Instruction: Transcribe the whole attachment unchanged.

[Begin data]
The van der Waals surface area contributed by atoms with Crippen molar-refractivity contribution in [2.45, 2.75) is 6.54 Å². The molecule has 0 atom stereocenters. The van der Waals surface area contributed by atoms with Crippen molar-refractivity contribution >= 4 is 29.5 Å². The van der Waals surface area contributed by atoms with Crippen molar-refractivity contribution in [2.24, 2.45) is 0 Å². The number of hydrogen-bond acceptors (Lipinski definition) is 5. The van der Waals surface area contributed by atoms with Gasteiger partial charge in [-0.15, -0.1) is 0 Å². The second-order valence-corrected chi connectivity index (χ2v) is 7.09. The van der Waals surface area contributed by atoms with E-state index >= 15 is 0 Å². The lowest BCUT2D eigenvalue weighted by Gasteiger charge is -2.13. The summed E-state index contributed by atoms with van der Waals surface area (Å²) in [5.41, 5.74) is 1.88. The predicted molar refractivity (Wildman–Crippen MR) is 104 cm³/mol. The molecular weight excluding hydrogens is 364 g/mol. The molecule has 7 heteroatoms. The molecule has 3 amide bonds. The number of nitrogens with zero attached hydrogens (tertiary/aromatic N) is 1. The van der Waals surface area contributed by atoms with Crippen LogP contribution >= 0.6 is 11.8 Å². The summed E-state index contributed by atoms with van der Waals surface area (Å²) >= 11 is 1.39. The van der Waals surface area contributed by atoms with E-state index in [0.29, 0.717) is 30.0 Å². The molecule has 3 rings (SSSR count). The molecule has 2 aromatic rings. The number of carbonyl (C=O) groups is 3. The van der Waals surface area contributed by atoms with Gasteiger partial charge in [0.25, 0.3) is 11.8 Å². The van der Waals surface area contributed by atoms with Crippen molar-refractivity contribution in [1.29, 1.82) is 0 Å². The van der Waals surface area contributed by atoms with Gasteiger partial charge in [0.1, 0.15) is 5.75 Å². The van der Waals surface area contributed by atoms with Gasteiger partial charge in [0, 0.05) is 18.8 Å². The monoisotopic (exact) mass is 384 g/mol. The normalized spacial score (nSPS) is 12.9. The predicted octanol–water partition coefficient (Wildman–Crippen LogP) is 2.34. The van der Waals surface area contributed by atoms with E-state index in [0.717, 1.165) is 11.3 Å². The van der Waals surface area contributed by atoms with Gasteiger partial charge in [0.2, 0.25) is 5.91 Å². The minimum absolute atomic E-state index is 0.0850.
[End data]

The van der Waals surface area contributed by atoms with Crippen molar-refractivity contribution in [2.45, 2.75) is 6.54 Å². The molecule has 0 atom stereocenters. The van der Waals surface area contributed by atoms with Crippen molar-refractivity contribution >= 4 is 29.5 Å². The van der Waals surface area contributed by atoms with Crippen molar-refractivity contribution in [2.24, 2.45) is 0 Å². The number of hydrogen-bond acceptors (Lipinski definition) is 5. The van der Waals surface area contributed by atoms with Gasteiger partial charge in [-0.15, -0.1) is 0 Å². The second-order valence-corrected chi connectivity index (χ2v) is 7.09. The van der Waals surface area contributed by atoms with E-state index >= 15 is 0 Å². The lowest BCUT2D eigenvalue weighted by Gasteiger charge is -2.13. The summed E-state index contributed by atoms with van der Waals surface area (Å²) in [5.41, 5.74) is 1.88. The predicted molar refractivity (Wildman–Crippen MR) is 104 cm³/mol. The molecular weight excluding hydrogens is 364 g/mol. The molecule has 7 heteroatoms. The molecule has 3 amide bonds. The number of nitrogens with zero attached hydrogens (tertiary/aromatic N) is 1. The van der Waals surface area contributed by atoms with Crippen LogP contribution >= 0.6 is 11.8 Å². The summed E-state index contributed by atoms with van der Waals surface area (Å²) >= 11 is 1.39. The van der Waals surface area contributed by atoms with E-state index in [0.29, 0.717) is 30.0 Å². The molecule has 3 rings (SSSR count). The molecule has 2 aromatic rings. The number of carbonyl (C=O) groups is 3. The van der Waals surface area contributed by atoms with Gasteiger partial charge in [0.25, 0.3) is 11.8 Å². The van der Waals surface area contributed by atoms with Crippen molar-refractivity contribution in [1.29, 1.82) is 0 Å². The van der Waals surface area contributed by atoms with Gasteiger partial charge in [0.1, 0.15) is 5.75 Å². The van der Waals surface area contributed by atoms with Gasteiger partial charge in [0, 0.05) is 18.8 Å². The monoisotopic (exact) mass is 384 g/mol. The normalized spacial score (nSPS) is 12.9. The predicted octanol–water partition coefficient (Wildman–Crippen LogP) is 2.34. The van der Waals surface area contributed by atoms with E-state index in [0.717, 1.165) is 11.3 Å². The van der Waals surface area contributed by atoms with Gasteiger partial charge in [0.2, 0.25) is 5.91 Å². The minimum absolute atomic E-state index is 0.0850.